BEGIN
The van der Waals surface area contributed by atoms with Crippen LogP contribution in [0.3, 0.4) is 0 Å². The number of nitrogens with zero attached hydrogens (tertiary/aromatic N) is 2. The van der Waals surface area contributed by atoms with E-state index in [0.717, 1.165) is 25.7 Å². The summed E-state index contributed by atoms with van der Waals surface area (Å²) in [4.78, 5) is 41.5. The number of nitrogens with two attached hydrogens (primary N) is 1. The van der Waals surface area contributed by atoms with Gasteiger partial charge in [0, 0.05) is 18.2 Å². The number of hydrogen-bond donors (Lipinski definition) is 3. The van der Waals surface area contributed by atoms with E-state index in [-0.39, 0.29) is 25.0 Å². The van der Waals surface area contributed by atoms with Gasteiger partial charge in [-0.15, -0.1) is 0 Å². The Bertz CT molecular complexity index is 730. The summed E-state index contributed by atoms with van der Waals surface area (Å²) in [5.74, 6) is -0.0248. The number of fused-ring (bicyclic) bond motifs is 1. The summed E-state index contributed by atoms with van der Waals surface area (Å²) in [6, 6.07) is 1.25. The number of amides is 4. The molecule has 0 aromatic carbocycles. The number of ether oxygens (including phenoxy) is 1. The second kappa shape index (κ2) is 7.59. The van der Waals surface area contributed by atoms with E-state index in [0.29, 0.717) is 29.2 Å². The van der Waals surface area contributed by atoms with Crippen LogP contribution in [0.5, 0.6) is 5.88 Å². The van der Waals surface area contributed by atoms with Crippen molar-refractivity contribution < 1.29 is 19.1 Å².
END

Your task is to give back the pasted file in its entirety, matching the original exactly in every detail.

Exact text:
The van der Waals surface area contributed by atoms with Crippen LogP contribution in [0.3, 0.4) is 0 Å². The number of nitrogens with zero attached hydrogens (tertiary/aromatic N) is 2. The van der Waals surface area contributed by atoms with E-state index in [0.717, 1.165) is 25.7 Å². The summed E-state index contributed by atoms with van der Waals surface area (Å²) in [4.78, 5) is 41.5. The number of nitrogens with two attached hydrogens (primary N) is 1. The van der Waals surface area contributed by atoms with Gasteiger partial charge in [0, 0.05) is 18.2 Å². The number of hydrogen-bond donors (Lipinski definition) is 3. The van der Waals surface area contributed by atoms with E-state index in [-0.39, 0.29) is 25.0 Å². The van der Waals surface area contributed by atoms with Gasteiger partial charge in [-0.15, -0.1) is 0 Å². The Bertz CT molecular complexity index is 730. The summed E-state index contributed by atoms with van der Waals surface area (Å²) in [5.74, 6) is -0.0248. The number of fused-ring (bicyclic) bond motifs is 1. The summed E-state index contributed by atoms with van der Waals surface area (Å²) in [6, 6.07) is 1.25. The number of amides is 4. The molecule has 0 aromatic carbocycles. The number of ether oxygens (including phenoxy) is 1. The second kappa shape index (κ2) is 7.59. The van der Waals surface area contributed by atoms with E-state index in [0.29, 0.717) is 29.2 Å². The van der Waals surface area contributed by atoms with Crippen LogP contribution in [0.5, 0.6) is 5.88 Å². The van der Waals surface area contributed by atoms with Crippen molar-refractivity contribution < 1.29 is 19.1 Å².